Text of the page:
shutil.rmtree(root)
    os.mkdir(root)
    folders = [
        "segmentation", "statistics", "model", "classif", "merge_tiles",
        "final"
    ]
    for folder in folders:
        if not os.path.exists(os.path.join(root, folder)):
            os.mkdir(os.path.join(root, folder))

The second step is to perform the segmentation. In this example, we simulate a tile segmentation by writing a random number of segments. This trick is realistic because when segmenting a satellite image, the number of detected objects cannot be known in advance. Whereas the previous function only needed a directory, for this one we perform the processing only for one tile. When using Sentinel-2 data over a whole year, it is not possible to hold several tiles in memory at the same time.

def write_segments_by_tiles(output_path: str,
                            tile: str,
                            seed: int = 0) -> None:
    """
    Write a file containing a list of segments.
    The number of segment is random.

    Parameters
    ----------
    tile :
        A tile name
    seed :
        Fix the random seed
    """
    folder = os.path.join(output_path, "segmentation")
    # fix the random seed for reproducibility,
    if seed != 0:
        random.seed(seed)

    # pick a random number between 0 and 50
    rand = random.randint(1, 11)
    with open(os.path.join(folder, f"{tile}.txt"), "w") as tile_file:
        chain = [f"Segment_{tile}_{i}" for i in range(int(rand))]
        tile_file.write("\n".join(chain))

Once the segmentation is completed, we can compute zonal statistics that will be used for training and classification. This processing depends again on a tile, and provides a result for each segment present in the tile.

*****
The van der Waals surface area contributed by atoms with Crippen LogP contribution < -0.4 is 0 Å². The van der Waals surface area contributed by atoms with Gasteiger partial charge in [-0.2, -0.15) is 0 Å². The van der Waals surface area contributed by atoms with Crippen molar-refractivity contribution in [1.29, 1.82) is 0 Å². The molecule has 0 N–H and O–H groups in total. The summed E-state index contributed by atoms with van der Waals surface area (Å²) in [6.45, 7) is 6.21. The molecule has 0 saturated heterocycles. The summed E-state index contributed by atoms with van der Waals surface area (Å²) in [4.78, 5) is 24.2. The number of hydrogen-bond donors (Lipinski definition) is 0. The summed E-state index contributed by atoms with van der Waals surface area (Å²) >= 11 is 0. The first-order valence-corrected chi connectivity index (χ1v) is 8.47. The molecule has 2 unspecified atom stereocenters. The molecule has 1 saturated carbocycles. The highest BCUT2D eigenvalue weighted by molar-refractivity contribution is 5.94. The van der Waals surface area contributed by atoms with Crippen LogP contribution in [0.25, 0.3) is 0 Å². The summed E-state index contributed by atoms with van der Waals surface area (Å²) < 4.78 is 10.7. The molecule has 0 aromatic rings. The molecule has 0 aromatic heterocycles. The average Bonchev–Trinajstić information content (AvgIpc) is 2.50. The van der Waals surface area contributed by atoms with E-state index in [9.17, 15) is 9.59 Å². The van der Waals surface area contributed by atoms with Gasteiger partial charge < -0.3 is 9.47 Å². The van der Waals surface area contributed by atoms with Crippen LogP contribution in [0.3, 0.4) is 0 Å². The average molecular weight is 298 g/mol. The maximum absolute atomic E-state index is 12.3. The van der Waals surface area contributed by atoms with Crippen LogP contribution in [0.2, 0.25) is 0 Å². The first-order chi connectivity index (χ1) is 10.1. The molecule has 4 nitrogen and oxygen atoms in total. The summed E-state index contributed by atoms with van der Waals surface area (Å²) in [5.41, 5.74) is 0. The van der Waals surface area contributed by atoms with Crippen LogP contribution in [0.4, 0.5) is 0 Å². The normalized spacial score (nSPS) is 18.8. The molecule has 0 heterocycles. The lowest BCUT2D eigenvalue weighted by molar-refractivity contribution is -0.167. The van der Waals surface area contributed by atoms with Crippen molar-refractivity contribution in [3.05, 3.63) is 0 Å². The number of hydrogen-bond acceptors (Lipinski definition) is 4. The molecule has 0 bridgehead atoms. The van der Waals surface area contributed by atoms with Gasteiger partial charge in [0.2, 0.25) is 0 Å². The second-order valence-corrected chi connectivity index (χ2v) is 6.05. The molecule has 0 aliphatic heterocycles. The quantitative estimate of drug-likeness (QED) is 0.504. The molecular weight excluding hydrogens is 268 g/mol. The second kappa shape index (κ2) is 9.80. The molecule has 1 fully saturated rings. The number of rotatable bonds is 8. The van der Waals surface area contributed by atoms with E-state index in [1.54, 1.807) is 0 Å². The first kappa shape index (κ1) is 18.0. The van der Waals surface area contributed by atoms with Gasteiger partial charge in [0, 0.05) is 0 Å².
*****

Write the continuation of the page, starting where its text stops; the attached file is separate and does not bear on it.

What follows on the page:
def compute_zonal_stats(output_path: str, tile: str) -> None:
    """
    For a given tile, simulate the zonal stats computation.
    """
    in_folder = os.path.join(output_path, "segmentation")
    out_folder = os.path.join(output_path, "statistics")
    with open(os.path.join(out_folder, f"Stats_{tile}.txt"), "w") as new_file:
        with open(os.path.join(in_folder, f"{tile}.txt"), "r") as file_tile:
            contents = file_tile.read().split("\n")
            for line in contents:
                chain = line.replace("Segment", "Stats") + "\n"
                new_file.write(chain)

Now, we can move on to training the classifier. To do this, we will search all the files containing the statistics. The training here is fake, we simply count the number of files found.

def training_model(output_path: str) -> None:
    """
    Simulate the training of a classifier
    """
    model_file = os.path.join(output_path, "model", "Model_global.txt")
    # get all stats files
    stats_files = FSA(os.path.join(output_path, "statistics"), True, "Stats",
                      ".txt")
    with open(model_file, "w") as model:
        model.write(str(len(stats_files)))

Once the model has been trained, we can move on to classification. For this example, a constraint of the classifier is that it can only process one segment at a time. So we need to call this classifier for each segment.

def classify(output_path: str, tile: str, segment_number: int) -> None:
    """
    For a given tile, simulate the classification of each segment.